Science Fiction has a reputation — deserved, I think — for being an inhospitable market for non-English writers. Some of the great science fiction writers of all time, like Jules Verne, Jorge Luis Borges, Stanisław Lem, Arkady & Boris Strugatsky, Pierre Boulle, Elizabeth Vonarburg, and Karel Čapek, wrote in languages other than English…. but remarkably few found real success with American readers.
But that’s changing rapidly as the world gets smaller, and the American appetite and appreciation for international culture grows, especially among the young. Japanese anime, manga, and videogames have been hugely popular in the US for decades, and that helped open the door for Asian cinema, Bollywood, K-pop, Afrofuturism… and much, much more. Clarkesworld magazine has published a Chinese SF story in translation every issue for the past two years, and writers like Cixin Liu (The Three-Body Problem) have achieved breakout success in the U.S.
Ken Liu (The Grace of Kings, The Paper Menagerie and Other Stories) has been at the forefront of the Chinese SF invasion, as both promoter and translator. Invisible Planets, his 2016 anthology of contemporary Chinese SF in translation, came in #2 in the Locus Poll for Best Anthology. This month he builds on that success with Broken Stars, a brand new collection of 16 short stories from Liu Cixin, Hao Jingfang, Xia Jia, Chen Qiufan, and many others. It also includes three essays that explore the history of Chinese SF, survey modern Chinese fandom, and the impact of the growing popularity of SF in China. Broken Stars arrives in hardcover from Tor on February 19.
Ken Liu and Cixin Liu at the 2015 Nebula Awards weekend. Photo by Keith Stokes.
In addition to his short story translation work, Ken Liu was the translator for the bestselling The Three Body Problem by Cixin Liu. Here’s the description for Broken Stars.
Some of the included authors are already familiar to readers in the West (Liu Cixin and Hao Jingfang, both Hugo winners); some are publishing in English for the first time. Because of the growing interest in newer SFF from China, virtually every story here was first published in Chinese in the 2010s.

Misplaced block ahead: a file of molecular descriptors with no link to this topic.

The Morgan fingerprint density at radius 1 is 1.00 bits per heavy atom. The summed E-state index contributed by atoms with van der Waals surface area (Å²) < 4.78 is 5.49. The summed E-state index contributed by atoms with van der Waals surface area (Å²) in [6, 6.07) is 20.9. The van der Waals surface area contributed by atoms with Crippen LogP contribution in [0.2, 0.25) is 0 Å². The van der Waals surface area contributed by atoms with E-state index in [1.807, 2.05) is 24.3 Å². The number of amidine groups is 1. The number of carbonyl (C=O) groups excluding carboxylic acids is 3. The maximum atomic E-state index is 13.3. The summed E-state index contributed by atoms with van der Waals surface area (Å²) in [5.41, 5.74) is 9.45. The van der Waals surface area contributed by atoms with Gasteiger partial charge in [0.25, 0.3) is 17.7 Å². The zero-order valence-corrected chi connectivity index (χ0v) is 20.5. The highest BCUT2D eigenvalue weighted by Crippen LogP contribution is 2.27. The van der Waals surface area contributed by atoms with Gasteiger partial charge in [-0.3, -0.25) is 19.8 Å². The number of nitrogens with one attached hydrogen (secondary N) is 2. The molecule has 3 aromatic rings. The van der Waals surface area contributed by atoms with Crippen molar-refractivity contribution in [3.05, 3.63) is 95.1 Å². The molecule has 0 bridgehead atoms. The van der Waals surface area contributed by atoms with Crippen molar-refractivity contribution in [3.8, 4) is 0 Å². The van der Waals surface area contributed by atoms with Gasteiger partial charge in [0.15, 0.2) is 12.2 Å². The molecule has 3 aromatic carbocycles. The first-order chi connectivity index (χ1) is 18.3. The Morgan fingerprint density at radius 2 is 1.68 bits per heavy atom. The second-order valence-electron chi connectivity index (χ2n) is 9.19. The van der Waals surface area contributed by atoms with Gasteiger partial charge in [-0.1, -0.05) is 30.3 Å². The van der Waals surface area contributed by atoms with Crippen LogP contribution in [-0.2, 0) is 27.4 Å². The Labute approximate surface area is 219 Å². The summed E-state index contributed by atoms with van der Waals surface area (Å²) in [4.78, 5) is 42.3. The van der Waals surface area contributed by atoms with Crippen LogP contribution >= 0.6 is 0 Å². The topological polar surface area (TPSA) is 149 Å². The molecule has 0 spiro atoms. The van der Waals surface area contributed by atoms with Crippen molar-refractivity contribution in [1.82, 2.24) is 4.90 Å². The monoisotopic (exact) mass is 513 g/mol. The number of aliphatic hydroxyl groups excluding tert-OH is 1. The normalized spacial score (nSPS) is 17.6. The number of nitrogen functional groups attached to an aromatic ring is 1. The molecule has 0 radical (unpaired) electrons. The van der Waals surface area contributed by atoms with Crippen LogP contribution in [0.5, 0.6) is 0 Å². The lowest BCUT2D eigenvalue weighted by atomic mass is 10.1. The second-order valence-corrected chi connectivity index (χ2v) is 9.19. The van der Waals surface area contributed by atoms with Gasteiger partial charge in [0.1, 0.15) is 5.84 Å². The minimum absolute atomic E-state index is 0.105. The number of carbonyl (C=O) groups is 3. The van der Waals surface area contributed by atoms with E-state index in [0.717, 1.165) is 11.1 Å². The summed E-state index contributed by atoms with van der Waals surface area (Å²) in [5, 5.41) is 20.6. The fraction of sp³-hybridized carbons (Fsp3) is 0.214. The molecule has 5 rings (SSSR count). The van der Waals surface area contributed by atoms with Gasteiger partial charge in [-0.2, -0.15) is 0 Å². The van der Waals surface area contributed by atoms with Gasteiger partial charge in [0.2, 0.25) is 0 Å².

The stories span the range from short-shorts to novellas, and evoke every hue on the emotional spectrum. Besides stories firmly entrenched in subgenres familiar to Western SFF readers such as hard SF, cyberpunk, science fantasy, and space opera, the anthology also includes stories that showcase deeper ties to Chinese culture: alternate Chinese history, chuanyue time travel, satire with historical and contemporary allusions that are likely unknown to the average Western reader. While the anthology makes no claim or attempt to be “representative” or “comprehensive,” it demonstrates the vibrancy and diversity of science fiction being written in China at this moment.
In addition, three essays at the end of the book explore the history of Chinese science fiction publishing, the state of contemporary Chinese fandom, and how the growing interest in science fiction in China has impacted writers who had long labored in obscurity.
And here’s the complete Table of Contents.
“Goodnight, Melancholy” by Xia Jia
“The Snow of Jinyang” by Zhang Ran
“Broken Stars” by Tang Fei
“Submarines” by Han Song
“Salinger and the Koreans” by Han Song
“Under a Dangling Sky” by Cheng Jingbo
“What Has Passed Shall in Kinder Light Appear” by Baoshu
“The New Year Train” by Hao Jingfang
“The Robot Who Liked to Tell Tall Tales” by Fei Dao
“Moonlight” by Liu Cixin
“The Restaurant at the End of the Universe: Laba Porridge” by Anna Wu
“The First Emperor’s Games” by Ma Boyong
“Reflection” by Gu Shi
“The Brain Box” by Regina Kanyu Wang
“Coming of the Light” by Chen Qiufan
“A History of Future Illnesses” by Chen Qiufan
“A Brief Introduction to Chinese Science Fiction and Fandom,” by Regina Kanyu Wang,
“A New Continent for China Scholars: Chinese Science Fiction Studies” by Mingwei Song
“Science Fiction: Embarrassing No More” by Fei Dao
See our coverage of Invisible Planets here.
Broken Stars will be published by Tor Books on February 19, 2019. It is 480 pages, priced at $27.99 in hardcover and $14.99 in digital formats.
See all our recent coverage of the best upcoming SF and fantasy here.